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Probably the most sublime experience I have had occurred during the Fast one year after about a week of rain and storms. I had just dropped my car off at the garage for its annual inspection and decided to go for a walk along the river to kill time. Just then the sun came out and suddenly I stepped into a different world and for about the next hour I experienced such beauty that I was unable to keep from weeping with joy whilst walking along the [luckily little-used!] road. Words will always fail us at the point of trying to capture this feeling, but that night I wrote a factual account of this walk in the form of free verse;
It’s interesting how walking can seem to be at the point of equilibrium between exertion and rest, doing and not doing.
The river, swollen by the rains, hurries desperately to join the sea and for a moment I am carried in light-hearted glee on the dizzying foam. The divided longs to be whole.
As the sun breaks through the clouds my world explodes in joyous illumination and becomes as first-seen, a homecoming, a return to the honeyed garden of childhood.
There is an emotion at the point of equilibrium between joy and sorrow. It is a blissful sadness that wounds with divine mercy, with purifying tears, with a yearning for the sea. It is the river’s laughter.
I walk a child’s path and marvel at the intensity of being, each object saturated with its own essence, glorious in its existence - all proclaiming that bliss is the ground of all. And in the hills and the shadows of trees thrown against the sun-dappled grass and the leaves against the blue of the sky there is another world, an Arcadian vision that was lost and is now re-found. There is something of dreams in this - each sight presented demands my complete attention and unfolds its own world. There are no more choices and there is no history - only constant renewal, an ever-unfolding newness. I follow and am renewed.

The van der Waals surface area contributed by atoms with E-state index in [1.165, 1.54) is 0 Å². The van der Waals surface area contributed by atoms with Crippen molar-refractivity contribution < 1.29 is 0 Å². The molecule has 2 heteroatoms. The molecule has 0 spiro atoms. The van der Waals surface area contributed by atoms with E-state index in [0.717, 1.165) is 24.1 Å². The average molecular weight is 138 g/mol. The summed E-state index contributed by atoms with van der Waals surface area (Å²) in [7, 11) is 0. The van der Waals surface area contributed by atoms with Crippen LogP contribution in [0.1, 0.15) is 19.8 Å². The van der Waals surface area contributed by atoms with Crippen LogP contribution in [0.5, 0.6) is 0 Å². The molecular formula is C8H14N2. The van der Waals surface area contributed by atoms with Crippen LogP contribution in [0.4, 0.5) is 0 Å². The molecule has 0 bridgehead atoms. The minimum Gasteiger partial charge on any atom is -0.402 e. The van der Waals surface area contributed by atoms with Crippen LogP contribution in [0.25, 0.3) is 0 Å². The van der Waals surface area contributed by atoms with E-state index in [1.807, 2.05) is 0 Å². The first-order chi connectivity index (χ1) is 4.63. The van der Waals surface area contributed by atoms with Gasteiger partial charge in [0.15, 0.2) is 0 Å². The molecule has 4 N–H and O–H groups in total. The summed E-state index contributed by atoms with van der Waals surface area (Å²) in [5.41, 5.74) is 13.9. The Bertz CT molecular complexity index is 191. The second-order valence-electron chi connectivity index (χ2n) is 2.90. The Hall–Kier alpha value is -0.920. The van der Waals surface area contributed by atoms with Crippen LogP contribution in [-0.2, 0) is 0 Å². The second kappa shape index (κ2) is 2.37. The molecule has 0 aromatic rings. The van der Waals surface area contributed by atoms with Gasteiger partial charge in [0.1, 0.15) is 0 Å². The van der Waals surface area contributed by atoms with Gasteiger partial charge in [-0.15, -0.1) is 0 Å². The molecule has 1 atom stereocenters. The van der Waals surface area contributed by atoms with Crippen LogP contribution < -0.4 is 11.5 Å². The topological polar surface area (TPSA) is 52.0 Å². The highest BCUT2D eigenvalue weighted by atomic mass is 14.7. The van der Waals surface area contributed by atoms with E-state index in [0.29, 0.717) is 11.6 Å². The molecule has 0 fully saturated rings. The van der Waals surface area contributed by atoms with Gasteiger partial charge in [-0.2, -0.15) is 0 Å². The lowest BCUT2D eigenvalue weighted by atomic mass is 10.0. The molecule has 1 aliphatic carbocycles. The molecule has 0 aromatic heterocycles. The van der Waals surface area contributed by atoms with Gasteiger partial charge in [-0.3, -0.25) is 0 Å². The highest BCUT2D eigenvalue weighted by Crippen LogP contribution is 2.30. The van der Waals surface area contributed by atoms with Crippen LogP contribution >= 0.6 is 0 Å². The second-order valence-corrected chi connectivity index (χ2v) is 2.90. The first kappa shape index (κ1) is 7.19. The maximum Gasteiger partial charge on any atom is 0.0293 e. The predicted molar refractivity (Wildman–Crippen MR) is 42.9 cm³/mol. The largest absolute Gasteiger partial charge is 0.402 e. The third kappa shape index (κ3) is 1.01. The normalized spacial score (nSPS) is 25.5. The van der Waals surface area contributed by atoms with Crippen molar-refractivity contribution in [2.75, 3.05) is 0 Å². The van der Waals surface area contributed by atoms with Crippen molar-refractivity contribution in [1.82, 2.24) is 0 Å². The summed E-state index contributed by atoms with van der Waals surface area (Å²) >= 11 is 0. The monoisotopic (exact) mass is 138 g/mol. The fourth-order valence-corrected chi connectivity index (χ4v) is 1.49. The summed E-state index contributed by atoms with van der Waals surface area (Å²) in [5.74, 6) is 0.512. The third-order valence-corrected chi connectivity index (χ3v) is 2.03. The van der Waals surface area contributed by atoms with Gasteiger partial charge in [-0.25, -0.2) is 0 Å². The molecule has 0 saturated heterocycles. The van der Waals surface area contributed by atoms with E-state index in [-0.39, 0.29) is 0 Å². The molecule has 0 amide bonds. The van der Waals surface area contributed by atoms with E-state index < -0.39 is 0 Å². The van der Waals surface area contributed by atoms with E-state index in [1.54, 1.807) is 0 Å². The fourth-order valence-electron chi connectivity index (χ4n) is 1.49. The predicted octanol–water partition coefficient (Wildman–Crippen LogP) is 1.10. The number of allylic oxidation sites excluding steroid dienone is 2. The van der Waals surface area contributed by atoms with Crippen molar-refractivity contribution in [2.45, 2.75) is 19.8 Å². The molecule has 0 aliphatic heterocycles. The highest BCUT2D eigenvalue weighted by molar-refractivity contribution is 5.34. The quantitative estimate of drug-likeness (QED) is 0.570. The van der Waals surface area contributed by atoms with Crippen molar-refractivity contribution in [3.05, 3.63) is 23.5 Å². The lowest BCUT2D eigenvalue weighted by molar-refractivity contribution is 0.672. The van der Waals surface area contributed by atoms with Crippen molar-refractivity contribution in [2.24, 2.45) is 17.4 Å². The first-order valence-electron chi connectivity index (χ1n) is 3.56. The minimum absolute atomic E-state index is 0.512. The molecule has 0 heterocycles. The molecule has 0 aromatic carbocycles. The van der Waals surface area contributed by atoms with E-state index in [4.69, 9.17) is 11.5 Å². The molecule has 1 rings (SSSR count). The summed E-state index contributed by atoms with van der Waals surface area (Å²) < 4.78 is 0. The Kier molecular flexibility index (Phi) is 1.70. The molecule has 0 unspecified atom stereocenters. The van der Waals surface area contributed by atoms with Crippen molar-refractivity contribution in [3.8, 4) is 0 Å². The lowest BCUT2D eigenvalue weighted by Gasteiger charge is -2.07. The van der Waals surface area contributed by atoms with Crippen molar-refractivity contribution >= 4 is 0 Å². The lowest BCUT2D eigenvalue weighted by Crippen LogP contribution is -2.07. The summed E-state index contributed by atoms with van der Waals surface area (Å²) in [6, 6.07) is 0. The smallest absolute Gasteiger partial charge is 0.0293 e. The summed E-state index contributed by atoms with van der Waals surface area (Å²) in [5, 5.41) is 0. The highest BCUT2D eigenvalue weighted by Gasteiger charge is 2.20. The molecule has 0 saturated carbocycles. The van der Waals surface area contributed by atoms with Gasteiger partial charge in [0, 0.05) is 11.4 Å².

I walk a watery course at the point of equilibrium between form and formlessness, propelled toward a wider horizon where the sun gleams on the flood plain and the boundaries are dissolving in light. The wintry sun is low in the sky and fills my senses.
I hear a child laughing.
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There is no doubt in my mind that Subud achieves for us in an instant all that we aspired to in the Bennett days in the 1950s. Just think of having a connection with your body. After a latihan one can quite naturally feel 'present' in a way that we used to strive for. Whereas back then we tried to remember ourselves on the hour, sometimes now the feeling of the latihan just steals up on us and, while watching TV perhaps, we suddenly feel present within our own bodies.
We used to fight against expressing negative emotions. Now I want to shout Hallelujah and express thanks in every possible way, even just by chatting to people in the supermarket. I feel positive emotions spontaneously.
All that Gurdjieff work was a wonderful preparation for understanding what Subud is about. In the spiritual world we cannot 'do' anything. In the world of our accessories we have to strive to improve them all the time. About God and spiritual matters it is impossible and useless for us to think. But in the outer world we need to do everything to improve and refine our intellects.